With this little hawk, you get what you see.  The Merlin is a feisty, speedy little hawk that can catch birds and insects in midair, using level sprints or quick turns.  I photographed this one back in October, as he was hanging on in the wind to a small shrub.  At first I thought it may have been a Prairie Falcon, but the spacing of the banded tail and heavy streaking on the breast told me that it was most likely a Merlin.

Merlin

Merlin

Merlin

Merlin

Merlin

Merlin

Click on any image to see an enlargement.

A Merlin and a Hummingbird


Yesterday Ann and I made a return trip to the blind at San Angelo State Park.  We wanted to see if the Ruby-throated Hummingbird was still around.  It was starting to get quite warm when we headed out.  We didn’t know that the heat would be another record breaker.  The record for the day was 102 set in 1908.  It turned out to reach 105 for a new record.  Today is expected to be the same story, with a new record of 106.  That’s pretty warm for a September day.  Relief is on the way, they say, with the highs only getting into the 80s this weekend.  Hooray for that.

But getting back to our little foray yesterday, on the way out we spotted a very small hawk, about ten inches tall, on some phone wires.  Thinking it may be a young hawk I stopped to get photographs, carefully pulling to the side of the road and turning on my blinkers.  I took the photo with my Canon 7D and 100-400mm lens.  After getting home later and examining the image closer, I believe it to be a Merlin, (Falco columbarius).  Unfortunately, I only have the frontal view for ID purposes.

Merlin

Continuing on our way, we arrived at the park.  I set up my tripod and the 7D with my 500mm lens.  I was hoping for another shot at the Ruby-throated but it was nowhere to be seen.  However, a female Black-chinned Hummingbird (Archilochus alexandri), made an appearance, allowing me to make several images.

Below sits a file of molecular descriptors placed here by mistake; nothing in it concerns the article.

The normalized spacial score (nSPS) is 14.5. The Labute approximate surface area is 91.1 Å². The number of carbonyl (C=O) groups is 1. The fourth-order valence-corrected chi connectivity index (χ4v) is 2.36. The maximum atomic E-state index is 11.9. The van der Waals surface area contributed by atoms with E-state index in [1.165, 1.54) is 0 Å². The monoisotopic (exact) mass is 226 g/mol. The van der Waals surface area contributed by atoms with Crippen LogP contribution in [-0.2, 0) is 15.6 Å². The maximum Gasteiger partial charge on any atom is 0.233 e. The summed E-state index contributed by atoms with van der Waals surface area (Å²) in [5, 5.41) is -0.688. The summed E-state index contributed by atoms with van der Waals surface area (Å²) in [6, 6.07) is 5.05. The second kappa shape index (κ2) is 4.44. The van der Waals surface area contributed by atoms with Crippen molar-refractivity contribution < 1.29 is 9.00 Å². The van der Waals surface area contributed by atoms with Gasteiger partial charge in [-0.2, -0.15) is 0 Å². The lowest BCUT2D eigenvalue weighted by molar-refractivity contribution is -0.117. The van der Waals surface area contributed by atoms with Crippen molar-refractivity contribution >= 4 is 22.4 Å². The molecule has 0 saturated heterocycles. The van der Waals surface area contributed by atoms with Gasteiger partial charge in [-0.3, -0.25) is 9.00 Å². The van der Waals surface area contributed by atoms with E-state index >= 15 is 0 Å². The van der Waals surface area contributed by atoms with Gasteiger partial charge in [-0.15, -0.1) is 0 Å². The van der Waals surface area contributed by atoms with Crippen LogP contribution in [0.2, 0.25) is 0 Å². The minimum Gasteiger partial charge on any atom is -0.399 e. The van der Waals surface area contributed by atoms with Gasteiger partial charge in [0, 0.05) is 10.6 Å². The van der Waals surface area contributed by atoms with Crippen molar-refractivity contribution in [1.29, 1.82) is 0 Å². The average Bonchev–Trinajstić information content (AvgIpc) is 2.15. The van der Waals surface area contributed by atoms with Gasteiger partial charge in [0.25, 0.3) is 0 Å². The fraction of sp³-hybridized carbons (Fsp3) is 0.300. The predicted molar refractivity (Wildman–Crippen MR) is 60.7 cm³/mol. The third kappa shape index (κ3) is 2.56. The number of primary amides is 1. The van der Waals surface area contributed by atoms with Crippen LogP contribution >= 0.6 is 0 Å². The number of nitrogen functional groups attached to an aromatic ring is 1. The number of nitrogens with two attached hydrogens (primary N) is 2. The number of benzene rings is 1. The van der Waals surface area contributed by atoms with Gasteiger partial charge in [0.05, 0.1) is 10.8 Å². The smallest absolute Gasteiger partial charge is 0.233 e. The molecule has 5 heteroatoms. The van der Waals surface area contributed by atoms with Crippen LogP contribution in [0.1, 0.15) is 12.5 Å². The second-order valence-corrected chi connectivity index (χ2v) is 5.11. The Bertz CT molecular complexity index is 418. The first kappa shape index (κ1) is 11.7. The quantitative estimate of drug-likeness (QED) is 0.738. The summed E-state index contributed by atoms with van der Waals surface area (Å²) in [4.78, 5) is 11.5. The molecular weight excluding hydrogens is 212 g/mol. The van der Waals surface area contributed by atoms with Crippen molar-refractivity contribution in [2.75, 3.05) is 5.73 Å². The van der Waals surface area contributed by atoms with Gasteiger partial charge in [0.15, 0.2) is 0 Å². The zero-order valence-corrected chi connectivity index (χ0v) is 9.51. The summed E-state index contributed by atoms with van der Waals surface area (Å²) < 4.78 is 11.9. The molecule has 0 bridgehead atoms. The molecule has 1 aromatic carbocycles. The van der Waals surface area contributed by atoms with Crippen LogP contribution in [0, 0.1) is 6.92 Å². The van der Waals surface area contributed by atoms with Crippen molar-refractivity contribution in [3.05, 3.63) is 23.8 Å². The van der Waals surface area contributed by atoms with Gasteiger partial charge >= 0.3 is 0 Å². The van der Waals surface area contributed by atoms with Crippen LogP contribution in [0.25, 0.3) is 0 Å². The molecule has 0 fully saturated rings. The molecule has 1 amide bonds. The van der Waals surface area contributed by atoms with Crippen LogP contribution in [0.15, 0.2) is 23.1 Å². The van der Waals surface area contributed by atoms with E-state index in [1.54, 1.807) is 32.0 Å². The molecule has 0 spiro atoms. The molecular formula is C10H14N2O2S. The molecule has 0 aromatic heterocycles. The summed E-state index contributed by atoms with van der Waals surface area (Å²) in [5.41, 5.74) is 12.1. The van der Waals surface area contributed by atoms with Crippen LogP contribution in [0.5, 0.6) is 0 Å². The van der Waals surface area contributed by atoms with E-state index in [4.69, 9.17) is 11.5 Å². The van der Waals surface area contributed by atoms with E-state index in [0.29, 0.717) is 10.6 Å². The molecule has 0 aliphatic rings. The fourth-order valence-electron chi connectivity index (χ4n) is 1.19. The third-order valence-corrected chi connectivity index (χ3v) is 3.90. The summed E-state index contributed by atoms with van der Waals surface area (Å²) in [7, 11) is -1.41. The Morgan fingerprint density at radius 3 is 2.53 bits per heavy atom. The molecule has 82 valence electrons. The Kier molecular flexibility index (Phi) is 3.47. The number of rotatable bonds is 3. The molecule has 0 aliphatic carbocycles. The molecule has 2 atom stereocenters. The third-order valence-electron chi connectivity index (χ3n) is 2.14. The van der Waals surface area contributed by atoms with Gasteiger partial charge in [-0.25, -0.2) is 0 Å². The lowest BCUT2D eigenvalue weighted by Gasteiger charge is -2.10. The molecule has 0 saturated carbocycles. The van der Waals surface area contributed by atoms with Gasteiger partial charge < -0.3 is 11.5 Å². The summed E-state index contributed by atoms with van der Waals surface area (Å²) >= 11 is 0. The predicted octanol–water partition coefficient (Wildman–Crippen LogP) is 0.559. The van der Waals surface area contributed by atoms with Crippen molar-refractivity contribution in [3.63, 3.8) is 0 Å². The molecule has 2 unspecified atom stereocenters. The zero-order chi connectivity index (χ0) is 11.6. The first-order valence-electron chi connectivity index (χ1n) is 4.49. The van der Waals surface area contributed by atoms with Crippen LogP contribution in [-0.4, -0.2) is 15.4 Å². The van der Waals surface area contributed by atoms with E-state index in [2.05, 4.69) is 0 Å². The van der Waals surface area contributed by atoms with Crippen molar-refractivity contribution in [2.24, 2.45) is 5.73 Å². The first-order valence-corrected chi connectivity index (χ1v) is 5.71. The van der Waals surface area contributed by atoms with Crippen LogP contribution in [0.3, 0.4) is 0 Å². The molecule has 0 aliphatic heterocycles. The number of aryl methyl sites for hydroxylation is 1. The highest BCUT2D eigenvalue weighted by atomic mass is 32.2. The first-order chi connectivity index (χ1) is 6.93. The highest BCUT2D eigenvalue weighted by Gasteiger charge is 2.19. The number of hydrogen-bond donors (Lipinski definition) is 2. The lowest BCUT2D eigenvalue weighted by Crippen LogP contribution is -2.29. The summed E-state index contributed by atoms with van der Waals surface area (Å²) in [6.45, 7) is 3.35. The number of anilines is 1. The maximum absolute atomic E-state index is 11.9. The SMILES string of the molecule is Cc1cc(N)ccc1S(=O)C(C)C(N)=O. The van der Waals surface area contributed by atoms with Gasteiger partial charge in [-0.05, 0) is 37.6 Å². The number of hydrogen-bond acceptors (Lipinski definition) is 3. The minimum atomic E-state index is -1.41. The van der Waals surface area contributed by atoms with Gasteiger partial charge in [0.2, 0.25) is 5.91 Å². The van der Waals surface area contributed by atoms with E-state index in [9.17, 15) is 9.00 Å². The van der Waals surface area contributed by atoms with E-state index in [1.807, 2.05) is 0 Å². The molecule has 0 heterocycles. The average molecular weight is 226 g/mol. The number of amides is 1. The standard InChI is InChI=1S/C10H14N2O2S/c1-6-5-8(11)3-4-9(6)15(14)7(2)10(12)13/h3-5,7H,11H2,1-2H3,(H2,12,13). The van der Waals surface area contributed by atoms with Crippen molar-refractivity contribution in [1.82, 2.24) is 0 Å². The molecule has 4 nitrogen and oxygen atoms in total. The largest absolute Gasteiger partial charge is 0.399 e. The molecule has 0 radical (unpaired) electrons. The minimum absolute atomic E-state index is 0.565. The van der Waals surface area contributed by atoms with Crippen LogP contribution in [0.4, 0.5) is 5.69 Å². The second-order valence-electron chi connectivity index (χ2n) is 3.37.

Black-chinned Hummingbird – female

So, with the weather changing very soon, and with the beginning of the fall migration, things may be looking up for the near future.  I can’t wait to see what might happen to “fall” in.

Raptors of Bosque Del Apache NWR


As you may remember, Ann, Jodie Wolslager, and I made a trip to New Mexico to visit the Bosque Del Apache National Wildlife Refuge.  As I usually do on a trip like that, I shot around 500 images.  Yesterday morning, I was browsing through them and tossing some of the bad ones.  (And you thought that I didn’t take any bad pictures.  Boy, would you be surprised.) 🙂

Anyway, I needed to thin them out, and I came across several pretty good ones that I had forgotten about.  I love to photograph raptors and these are three of my best shots.  I saw several more while we were there, but either the birds were hidden or the light was bad.  In any case, there were many hawks that were “un-photographed”.  I hope to return there again later this year, to remedy that situation.  It is such an amazing place.  In the meantime, enjoy these photos, and of course, click on any of them to see an enlargement.

Red-tailed Hawk

  • Canon 7D
  • Canon100-400mm zoom lens
  • 1/250 sec. @ f5.6 – minus 1/3 EV
  • ISO 100
  • Lens focal distance – 400
  • Shutter priority
  • Partial metering

Bald Eagle

  • Canon 7D
  • Canon 500mm IS lens w/1.4 tele-converter
  • Bogen-Manfrotto tripod w/Wimberley II gimbal head
  • 1/1000 sec. @ f5.6 minus 1/3 EV
  • ISO 100
  • Lens focal distance – 700mm
  • Shutter priority
  • Partial metering

Sharp-shinned Hawk

  • Canon 7D
  • Canon 100-400 zoom lens – hand-held
  • 1/1600 sec. @ f5.6 minus 1/3 EV
  • ISO 2500
  • Lens focal distance – 400mm
  • Shutter priority
  • Partial metering